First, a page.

Ford superdeals: Good idea, at last
To the Editor:
I read with interest your Feb. 5 article 'Ford wants superdeals.'
Ford now says it wants fewer dealers selling several of the company's brands - finally, something that makes sense from Ford's top management.
I have been either a Ford employee or a Ford dealer since 1966.
When I, an ex-factory guy, became a very successful dealer in rural New Jersey, I was rewarded by the appointment of another Ford dealership only three miles away.
'More (dealers) are better' has been the Ford market representation plan for years.
The only way I could expand was to represent foreign manufacturers. I expanded with Subaru, Isuzu, Hyundai, Suzuki, Volkswagen and Toyota. Those folks wanted you to have a decent territory and be profitable, too.
During the last several years, top Ford management has come out with a string of wacko ideas. Ford's whole thrust into the retail side was naive and ill-conceived.
Ford has traditionally looked with disdain on its dealer body. The factory guys were the smart guys. The dealers were the dumb, no-talent lot. And, boy oh boy, did it water them off when they saw the money we dealers were making.
If those dumb retail guys were that successful, what if we smart factory types took over the retailing, too?
They tried it, and they failed miserably. They didn't know what they didn't know.
The proposed superdealer plan is the only thing senior Ford management has done in several years that makes sense.
Wholesale is wholesale and retail is retail. It has worked for the last hundred years, and it will work for the next hundred.
Ford has wasted hundreds of millions of dollars trying to fix what ain't broke. It's good to see Ford management make some sense again.
Palm Coast, Fla.
The writer retired in 1997. He leases his former dealerships to UnitedAuto Group and Holman Enterprises.
No design shift? Shame on GM
To the Editor:
I recently watched a CNN program about J Mays, Ford's design chief, and I was impressed.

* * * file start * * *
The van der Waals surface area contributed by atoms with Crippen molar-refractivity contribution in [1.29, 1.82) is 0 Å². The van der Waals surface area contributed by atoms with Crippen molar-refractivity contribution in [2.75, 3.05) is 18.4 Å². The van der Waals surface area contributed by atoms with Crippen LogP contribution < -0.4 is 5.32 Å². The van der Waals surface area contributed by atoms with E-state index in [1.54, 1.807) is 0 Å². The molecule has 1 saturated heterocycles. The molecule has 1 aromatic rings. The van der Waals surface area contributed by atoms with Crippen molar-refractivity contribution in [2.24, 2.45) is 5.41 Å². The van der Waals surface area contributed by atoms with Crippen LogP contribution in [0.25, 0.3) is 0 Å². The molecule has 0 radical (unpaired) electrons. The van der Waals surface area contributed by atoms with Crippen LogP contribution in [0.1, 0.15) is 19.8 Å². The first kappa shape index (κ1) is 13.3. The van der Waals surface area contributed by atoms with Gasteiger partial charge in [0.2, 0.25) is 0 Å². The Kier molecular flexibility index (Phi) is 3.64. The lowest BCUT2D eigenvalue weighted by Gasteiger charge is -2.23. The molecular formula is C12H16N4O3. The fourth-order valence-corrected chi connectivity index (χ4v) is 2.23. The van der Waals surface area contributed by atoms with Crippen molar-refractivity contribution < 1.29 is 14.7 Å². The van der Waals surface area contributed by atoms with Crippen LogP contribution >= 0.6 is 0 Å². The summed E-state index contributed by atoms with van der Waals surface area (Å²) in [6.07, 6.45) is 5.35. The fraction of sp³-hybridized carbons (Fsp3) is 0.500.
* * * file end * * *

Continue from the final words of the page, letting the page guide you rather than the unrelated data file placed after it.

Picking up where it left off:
A week later, I read in Automotive News that Wayne Cherry of General Motors is going to retire in two years. Ron Zarrella, president of GM North America, said that design direction won't change when Cherry leaves. Is this the blind leading the blind?
In another Automotive News story, Cherry defended the Pontiac Aztek as a sleeper: 'As more and more people realize the functionality of the vehicle and its driveability, we're going to see some real interest.' And Zarrella said it's the pricing, not the design.
With statements and thinking like that, is it any wonder GM's market share is dropping?
When will it stop? When will GM shareholders say enough is enough? GM's profits have been great. Imagine what they would be if market share were where it should be.
Consumers don't buy functionality or driveability; they buy sex appeal, pizzazz and fresh new styles and designs. If the design is right, consumers will flock to it, and pricing will be a small factor in their decision to purchase.
It's pretty obvious that GM leadership lacks knowledge of what consumers want, or is it GM's typical position that GM knows more than the consumers, and they'll want this product. And if they don't, GM will pound it down the dealers' throats until they do?
DANA W. MILLER
Don't bash all dot-coms
To the Editor:
I found your treatment of dot-coms at the National Automobile Dealers Association show and in the Feb. 12 story 'Dot-comatose' mildly amusing and somewhat off the mark.